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Taking it to an extreme: Cape Elizabeth's Finn Melanson runs off the beaten path

"I would love to see events happen back here," he says, and hopes to make that happen.

CAPE ELIZABETH, Maine — When something captures your heart and your imagination, it can change the course of your life. Such has been the case for Finn Melanson of Cape Elizabeth. After graduating college a few years ago, he had what he describes as the ‘romantic notion’ to walk home from Georgia to Maine along the Appalachian Trail. That adventure opened the door to something entirely new. "While I was on the trail, I liked the idea of spending long days, long hours out there. Climbing, descending mountains, and when I finished up that summer, I realized it had become a huge part of my identity, a huge part of my life."

Back home in Maine, Finn Melanson joined the Ranked Choice Voting campaign as a spokesperson. "Part of my job was going to VFW’s and Rotary Clubs and Town Hall meetings to talk about the issue – and while I was in these towns I started running a bunch. By the time that campaign concluded, I decided I just wanted to pursue it to an extreme."

Credit: NCM

And he’s not kidding when he says extreme.  He started trail running – competing in mountain ultra trail races. Running way off the beaten path; challenging  terrain, elevation changes, and substantial distances.

"An ultra race is essentially anything longer than a marathon (which is 26.2 miles)…the most common distances here in America are the 50K, the 50 mile, the 100 K, and the 100 mile." At times, these races mean scrambling up the side of a mountain. "There are a lot of circumstances where a mile might take me 20 or 30 minutes to complete because you’re gaining about 3000 feet of elevation in the process...Sometimes I use the term ‘running’ loosely as well because a lot of these runs are actually majority hiking."

As he became more committed to the sport, he made the decision to move to Utah where these races are more common. "There’s already a community there that understands the sport, practices the sport, exalts the sport to a large extent, I was in a place where the  environment  … would really facilitate me getting to the next level. And just taking it that much more seriously."

To date, he’s competed in eight ultra races, including “The Western States 100”, known as the world’s oldest 100-mile trail race. He is matter of fact about what this sport requires. "I call in high intensity problem solving with dire physical consequences. Like you’re out there in the middle of the wilderness you have to make sure – in addition to moving at a decent clip – that you’re also fueling properly, you’re keeping nutrition in, you’re just doing all these mental checks along the way, and then of course the environment is always changing, trails are never the same, you have to worry about ascending and descending."

While back in Maine this past summer, with all races cancelled because of the pandemic, Finn decided to challenge himself with a race of his own making.

"There’s a section of the Appalachian Trail that’s near and dear to my heart. It’s referred to as the 100 mile Wilderness. And it runs from Monson, Maine to Abol Bridge which is one of the gateways to Baxter State Park where Mt. Katahdin is." He continues, "In once sense it was daunting, like I’d be out there on my own and there wouldn’t be any support there’s also this incredibly calming influence about it because I had one job, and there wasn’t anything that was challenging that job really except for my two feet."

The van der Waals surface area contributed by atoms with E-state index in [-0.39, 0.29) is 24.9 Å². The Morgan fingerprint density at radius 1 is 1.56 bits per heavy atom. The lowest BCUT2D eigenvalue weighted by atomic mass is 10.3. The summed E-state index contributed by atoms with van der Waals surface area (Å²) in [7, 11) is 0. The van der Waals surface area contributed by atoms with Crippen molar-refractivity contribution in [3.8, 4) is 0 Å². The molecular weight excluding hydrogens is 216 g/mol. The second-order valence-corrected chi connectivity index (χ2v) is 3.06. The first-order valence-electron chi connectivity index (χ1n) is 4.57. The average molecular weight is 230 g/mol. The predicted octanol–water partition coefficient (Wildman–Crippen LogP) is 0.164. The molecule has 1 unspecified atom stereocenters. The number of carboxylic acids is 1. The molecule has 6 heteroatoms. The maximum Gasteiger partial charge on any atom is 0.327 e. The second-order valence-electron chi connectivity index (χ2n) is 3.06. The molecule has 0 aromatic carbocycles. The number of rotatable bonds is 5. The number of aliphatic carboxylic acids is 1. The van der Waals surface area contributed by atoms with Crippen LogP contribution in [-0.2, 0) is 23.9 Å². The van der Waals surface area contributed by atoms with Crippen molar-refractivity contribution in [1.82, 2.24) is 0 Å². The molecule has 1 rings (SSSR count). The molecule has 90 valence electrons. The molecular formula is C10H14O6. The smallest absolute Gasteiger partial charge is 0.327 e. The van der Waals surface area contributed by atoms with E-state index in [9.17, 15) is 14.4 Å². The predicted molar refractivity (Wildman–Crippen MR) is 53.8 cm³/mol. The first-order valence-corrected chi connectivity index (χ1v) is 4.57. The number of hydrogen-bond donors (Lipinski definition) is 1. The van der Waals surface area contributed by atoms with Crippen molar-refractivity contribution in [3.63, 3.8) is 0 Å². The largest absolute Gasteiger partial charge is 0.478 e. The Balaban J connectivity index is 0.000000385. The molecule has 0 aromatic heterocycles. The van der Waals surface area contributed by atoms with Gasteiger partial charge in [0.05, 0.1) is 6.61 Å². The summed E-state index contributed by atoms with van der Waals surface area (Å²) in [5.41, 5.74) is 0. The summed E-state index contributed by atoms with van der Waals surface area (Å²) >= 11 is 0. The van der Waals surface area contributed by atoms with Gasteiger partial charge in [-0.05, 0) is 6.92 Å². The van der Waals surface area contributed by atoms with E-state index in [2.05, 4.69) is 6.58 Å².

He beat the established record for running this stretch of trail – without a crew or any support – by nearly an hour, completing it in just over 29 hours.

Credit: Fastest Known Time Website

"What’s interesting about the trail, the 100 Mile Wilderness, is it’s extremely remote. There are very few access points along the way if anything goes wrong for you to get extracted or to get supplies to fuel up. I actually found it to be a blessing. Because I think when you eliminate optionality and all you can think about it basically getting to the end and just finishing – it makes all your subsequent decisions that much easier."

Extreme trail running is a relatively young sport, and these rigorous ultra races are frequent out West. Not so in the East - and he’d like to see that change.

"I would love to see events happen back here and I think one of the big reasons why I wanted to do the 100 mile Wilderness is I have a lot of friends out West who are unfamiliar with this area here and  I wanted it to inspire people that ‘Hey, what exists out West is over here at the same scale, and you should come and do it’." The same spectacular terrain and majesty that exists out West is here in Northern New England as well ...  it’s just gonna take a lot of work to make these races happen in these really remote locations. We just don’t have anything that exists yet in the Whites, or along the Appalachian Trail in Maine.  And that’s what I’m driving towards."

Another dream of Finn’s is to see the sport of mountain ultra trail marathoning in the Olympics. Getting a sport in to the Olympics can take decades, but his hope is that if Salt Lake City hosts in the not-too-distant future, the local committee there might choose to showcase ultra mountain trail running and elevate the sport to the Olympic level.

Here are some links to learn more about the sport:  International Trail Runners Association, American Trail Running Association, International Association of Ultra Runners, Western States 100 (Race), CCC-UTMB (Race), Maine Appalachian Mountain Club, Fastest Known Time Board (100-mile Wilderness).

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